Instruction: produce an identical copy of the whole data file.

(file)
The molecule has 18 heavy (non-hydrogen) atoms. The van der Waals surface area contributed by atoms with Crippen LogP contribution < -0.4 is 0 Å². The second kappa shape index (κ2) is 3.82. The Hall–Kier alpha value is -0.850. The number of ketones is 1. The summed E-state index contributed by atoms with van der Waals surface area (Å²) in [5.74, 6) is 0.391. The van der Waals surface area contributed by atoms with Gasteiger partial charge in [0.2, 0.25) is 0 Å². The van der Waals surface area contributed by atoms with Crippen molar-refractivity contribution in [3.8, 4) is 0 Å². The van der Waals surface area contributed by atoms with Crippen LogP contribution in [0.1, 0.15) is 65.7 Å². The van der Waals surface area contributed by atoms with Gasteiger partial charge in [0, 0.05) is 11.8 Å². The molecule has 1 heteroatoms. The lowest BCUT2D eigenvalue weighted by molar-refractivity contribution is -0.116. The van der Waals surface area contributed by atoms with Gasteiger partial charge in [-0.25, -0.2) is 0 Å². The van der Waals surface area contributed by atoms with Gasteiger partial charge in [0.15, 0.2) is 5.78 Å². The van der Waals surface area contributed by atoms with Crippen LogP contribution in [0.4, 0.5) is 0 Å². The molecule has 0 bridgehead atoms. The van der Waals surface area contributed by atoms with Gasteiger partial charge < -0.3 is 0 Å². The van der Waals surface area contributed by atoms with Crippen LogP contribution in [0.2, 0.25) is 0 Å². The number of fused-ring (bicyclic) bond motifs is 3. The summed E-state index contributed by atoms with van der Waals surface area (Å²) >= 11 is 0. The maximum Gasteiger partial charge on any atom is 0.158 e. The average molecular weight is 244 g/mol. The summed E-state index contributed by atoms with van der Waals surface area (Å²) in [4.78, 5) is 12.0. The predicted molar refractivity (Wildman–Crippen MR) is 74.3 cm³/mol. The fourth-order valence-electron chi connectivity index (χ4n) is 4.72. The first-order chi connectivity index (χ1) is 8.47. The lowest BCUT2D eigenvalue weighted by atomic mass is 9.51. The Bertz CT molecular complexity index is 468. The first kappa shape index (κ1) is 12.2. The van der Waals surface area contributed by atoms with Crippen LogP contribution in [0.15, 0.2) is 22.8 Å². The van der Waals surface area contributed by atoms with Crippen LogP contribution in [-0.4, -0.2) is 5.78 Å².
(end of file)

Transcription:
The molecule has 18 heavy (non-hydrogen) atoms. The van der Waals surface area contributed by atoms with Crippen LogP contribution < -0.4 is 0 Å². The second kappa shape index (κ2) is 3.82. The Hall–Kier alpha value is -0.850. The number of ketones is 1. The summed E-state index contributed by atoms with van der Waals surface area (Å²) in [5.74, 6) is 0.391. The van der Waals surface area contributed by atoms with Gasteiger partial charge in [0.2, 0.25) is 0 Å². The van der Waals surface area contributed by atoms with Crippen molar-refractivity contribution in [3.8, 4) is 0 Å². The van der Waals surface area contributed by atoms with Crippen LogP contribution in [0.1, 0.15) is 65.7 Å². The van der Waals surface area contributed by atoms with Gasteiger partial charge in [0, 0.05) is 11.8 Å². The molecule has 1 heteroatoms. The lowest BCUT2D eigenvalue weighted by molar-refractivity contribution is -0.116. The van der Waals surface area contributed by atoms with Gasteiger partial charge in [-0.25, -0.2) is 0 Å². The van der Waals surface area contributed by atoms with Gasteiger partial charge in [0.15, 0.2) is 5.78 Å². The van der Waals surface area contributed by atoms with Crippen LogP contribution in [0.4, 0.5) is 0 Å². The molecule has 0 bridgehead atoms. The van der Waals surface area contributed by atoms with Gasteiger partial charge < -0.3 is 0 Å². The van der Waals surface area contributed by atoms with Crippen LogP contribution in [0.2, 0.25) is 0 Å². The number of fused-ring (bicyclic) bond motifs is 3. The summed E-state index contributed by atoms with van der Waals surface area (Å²) >= 11 is 0. The maximum Gasteiger partial charge on any atom is 0.158 e. The average molecular weight is 244 g/mol. The summed E-state index contributed by atoms with van der Waals surface area (Å²) in [4.78, 5) is 12.0. The predicted molar refractivity (Wildman–Crippen MR) is 74.3 cm³/mol. The fourth-order valence-electron chi connectivity index (χ4n) is 4.72. The first-order chi connectivity index (χ1) is 8.47. The lowest BCUT2D eigenvalue weighted by atomic mass is 9.51. The Bertz CT molecular complexity index is 468. The first kappa shape index (κ1) is 12.2. The van der Waals surface area contributed by atoms with Crippen LogP contribution in [0.15, 0.2) is 22.8 Å². The van der Waals surface area contributed by atoms with Crippen LogP contribution in [-0.4, -0.2) is 5.78 Å².